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Opinion

Editorial: What’s Gavin Newsom’s plan for sustainable water in California? We still have little idea

Gov. Newsom waits to deliver his first State of the State address in Sacramento, Calif. on Feb. 12.

Gov. Gavin Newsom’s references to water in his first State of the State address were brief and a bit patchy, but they were enough to make fiercely competing factions each believe the new governor had their backs. Newsom made clear that Jerry Brown’s two-tunnel project to pipe Sacramento River water under the delta to points south was dead, in favor of a single tunnel. The gratified reaction of environmentalists was, essentially: “We killed a tunnel!” The Metropolitan Water District of Southern California said, more or less: “We get a tunnel!”

But water policy in California is never that easy. Two weeks later, we still don’t know much about Newsom’s plans. Knowing we’ll have one tunnel instead of two tells us little. How big? How expensive? For what purpose? The new governor and his team are still working through those questions.

The twin-tunnel plan known as WaterFix was never particularly popular, but it had a purpose. The 30-mile long, 40-foot diameter tunnels would be large enough to take a “big gulp” of excess water during wet winters like the current one, to be shipped south and stored for drier periods. Strict operating agreements would limit them to a “little sip” in dry times, to keep more water flowing downriver when migrating fish need it. They would divert water around the environmentally fragile Sacramento-San Joaquin River Delta, and would allow administrators to periodically shut down the plant at the delta’s south end, where powerful pumps reverse river currents and draw salmon and other fish off their migratory paths.

Newsom has never been a water policy wonk, so the most pleasant surprise is that he appears interested in California’s water challenges.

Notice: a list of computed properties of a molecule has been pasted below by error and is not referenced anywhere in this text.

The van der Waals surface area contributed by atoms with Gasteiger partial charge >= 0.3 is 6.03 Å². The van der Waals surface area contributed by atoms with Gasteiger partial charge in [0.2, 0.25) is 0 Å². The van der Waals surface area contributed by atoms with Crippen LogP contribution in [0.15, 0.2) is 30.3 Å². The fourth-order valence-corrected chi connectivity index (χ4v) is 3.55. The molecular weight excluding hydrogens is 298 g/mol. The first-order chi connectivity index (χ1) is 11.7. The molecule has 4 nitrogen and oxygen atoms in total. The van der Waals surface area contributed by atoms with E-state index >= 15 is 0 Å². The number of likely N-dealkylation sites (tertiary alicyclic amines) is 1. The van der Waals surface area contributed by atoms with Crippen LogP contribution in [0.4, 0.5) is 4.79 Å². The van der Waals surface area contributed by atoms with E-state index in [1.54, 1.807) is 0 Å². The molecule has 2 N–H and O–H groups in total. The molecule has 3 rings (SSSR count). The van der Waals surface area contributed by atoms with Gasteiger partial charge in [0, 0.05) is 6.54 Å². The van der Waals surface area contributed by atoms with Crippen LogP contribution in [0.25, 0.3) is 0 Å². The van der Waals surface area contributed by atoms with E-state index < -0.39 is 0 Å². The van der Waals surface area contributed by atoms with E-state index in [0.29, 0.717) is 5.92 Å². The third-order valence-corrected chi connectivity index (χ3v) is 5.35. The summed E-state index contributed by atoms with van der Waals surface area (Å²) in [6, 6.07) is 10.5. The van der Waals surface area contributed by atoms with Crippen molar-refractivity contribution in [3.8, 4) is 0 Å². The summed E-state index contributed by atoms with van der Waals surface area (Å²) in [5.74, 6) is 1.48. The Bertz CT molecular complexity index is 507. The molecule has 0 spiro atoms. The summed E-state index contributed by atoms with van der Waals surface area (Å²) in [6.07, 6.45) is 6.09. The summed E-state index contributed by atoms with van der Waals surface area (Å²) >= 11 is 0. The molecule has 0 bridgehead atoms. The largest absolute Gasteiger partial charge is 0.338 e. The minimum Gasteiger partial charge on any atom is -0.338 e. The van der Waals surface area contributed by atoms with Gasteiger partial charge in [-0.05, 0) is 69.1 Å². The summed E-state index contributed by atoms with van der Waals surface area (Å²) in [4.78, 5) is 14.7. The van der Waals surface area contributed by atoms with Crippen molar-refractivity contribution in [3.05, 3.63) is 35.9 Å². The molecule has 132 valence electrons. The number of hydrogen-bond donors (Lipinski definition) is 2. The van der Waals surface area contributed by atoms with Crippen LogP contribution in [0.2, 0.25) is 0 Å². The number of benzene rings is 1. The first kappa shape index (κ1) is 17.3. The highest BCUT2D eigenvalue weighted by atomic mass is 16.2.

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But they would have been enormously expensive, coming in at around $20 billion. Most water districts in the market for tunnel water opted out, potentially leaving the Metropolitan, its member agencies and their ratepayers on the hook. Delta landowners and environmental advocates questioned whether operating agreements to limit pumping in dry years would hold. If Central Valley crops were dying for lack of water and Southern Californians were rationing while the massive tunnels sat idle, they suggested, surely the deal would be tossed aside and someone would start up the pumps and drain the Sacramento River dry.

Several years ago, the Natural Resources Defense Council and other environmental advocates proposed a single tunnel with about a third of WaterFix’s maximum capacity, ensuring that more water would be left to flow through the delta — but at the cost of a much smaller gulp for farms and Southern California in wet years. The Metropolitan, too, had a single-tunnel backup plan at two-thirds the capacity of WaterFix, but with many of the same cost and mistrust problems of the two-tunnel plan. Newsom’s one-tunnel challenge is to find the right capacity, cost and balance of interests while keeping the factions from walking away. Perhaps he can pull it off. But if you’re the glass-half-empty type, you’ll note that California has been seeking the magic formula for a delta water conveyance for 40 years without finding it, and that in all that time, the problems have only gotten worse.

Newsom also made a lineup change at the important State Water Resources Control Board. Felicia Marcus had guided the state through the drought and, separately, toward a compromise plan to return more water to the Tuolumne, Stanislaus and Merced rivers to sustain salmon populations as they move through the delta. The plan angered agricultural water users, many of whom cheered Newsom’s decision not to reappoint Marcus. That’s ironic, given that Marcus’ vision of California’s water future in a time of climate change emphasized agriculture’s continuing important role.

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The governor instead elevated water board member E. Joaquin Esquivel to chair, and perhaps that reset can help the board and the San Joaquin Valley irrigation districts reach a settlement that works for both farms and fish. As with the tunnels, though, California has been there and done that without yet actually putting much water back in the rivers.

Newsom’s water signal was clearest and strongest on the subject of safe drinking water for the million or so Californians who currently brush their teeth and take their showers in toxic tap or expensive bottled water. He took top staff on a surprise visit to parts of the San Joaquin Valley where the problem is most severe, and he budgeted $25 million to jump-start cleanup efforts. That’s good news.

Newsom has never been a water policy wonk, so the most pleasant surprise is that he appears interested in California’s water challenges. For the present, though, his exact path forward remains a bit liquid.

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